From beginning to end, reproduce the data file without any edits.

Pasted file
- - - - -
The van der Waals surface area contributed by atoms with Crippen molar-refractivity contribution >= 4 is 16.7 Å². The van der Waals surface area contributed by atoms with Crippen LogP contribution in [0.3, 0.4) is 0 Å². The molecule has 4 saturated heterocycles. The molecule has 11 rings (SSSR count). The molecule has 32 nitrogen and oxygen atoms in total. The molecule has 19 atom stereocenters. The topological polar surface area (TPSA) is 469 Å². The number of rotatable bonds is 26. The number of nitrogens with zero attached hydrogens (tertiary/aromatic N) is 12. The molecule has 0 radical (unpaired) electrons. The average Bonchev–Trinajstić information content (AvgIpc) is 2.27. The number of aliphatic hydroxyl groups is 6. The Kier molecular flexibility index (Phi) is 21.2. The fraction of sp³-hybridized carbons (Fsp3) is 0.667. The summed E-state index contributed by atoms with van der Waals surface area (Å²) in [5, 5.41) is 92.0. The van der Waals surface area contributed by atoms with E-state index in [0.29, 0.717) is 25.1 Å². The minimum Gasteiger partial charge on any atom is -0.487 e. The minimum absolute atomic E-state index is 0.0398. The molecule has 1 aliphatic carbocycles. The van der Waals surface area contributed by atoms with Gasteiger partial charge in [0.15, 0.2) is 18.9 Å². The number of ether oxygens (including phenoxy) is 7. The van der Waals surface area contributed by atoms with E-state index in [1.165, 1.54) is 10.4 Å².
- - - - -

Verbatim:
The van der Waals surface area contributed by atoms with Crippen molar-refractivity contribution >= 4 is 16.7 Å². The van der Waals surface area contributed by atoms with Crippen LogP contribution in [0.3, 0.4) is 0 Å². The molecule has 4 saturated heterocycles. The molecule has 11 rings (SSSR count). The molecule has 32 nitrogen and oxygen atoms in total. The molecule has 19 atom stereocenters. The topological polar surface area (TPSA) is 469 Å². The number of rotatable bonds is 26. The number of nitrogens with zero attached hydrogens (tertiary/aromatic N) is 12. The molecule has 0 radical (unpaired) electrons. The average Bonchev–Trinajstić information content (AvgIpc) is 2.27. The number of aliphatic hydroxyl groups is 6. The Kier molecular flexibility index (Phi) is 21.2. The fraction of sp³-hybridized carbons (Fsp3) is 0.667. The summed E-state index contributed by atoms with van der Waals surface area (Å²) in [5, 5.41) is 92.0. The van der Waals surface area contributed by atoms with E-state index in [0.29, 0.717) is 25.1 Å². The minimum Gasteiger partial charge on any atom is -0.487 e. The minimum absolute atomic E-state index is 0.0398. The molecule has 1 aliphatic carbocycles. The van der Waals surface area contributed by atoms with Gasteiger partial charge in [0.15, 0.2) is 18.9 Å². The number of ether oxygens (including phenoxy) is 7. The van der Waals surface area contributed by atoms with E-state index in [1.165, 1.54) is 10.4 Å².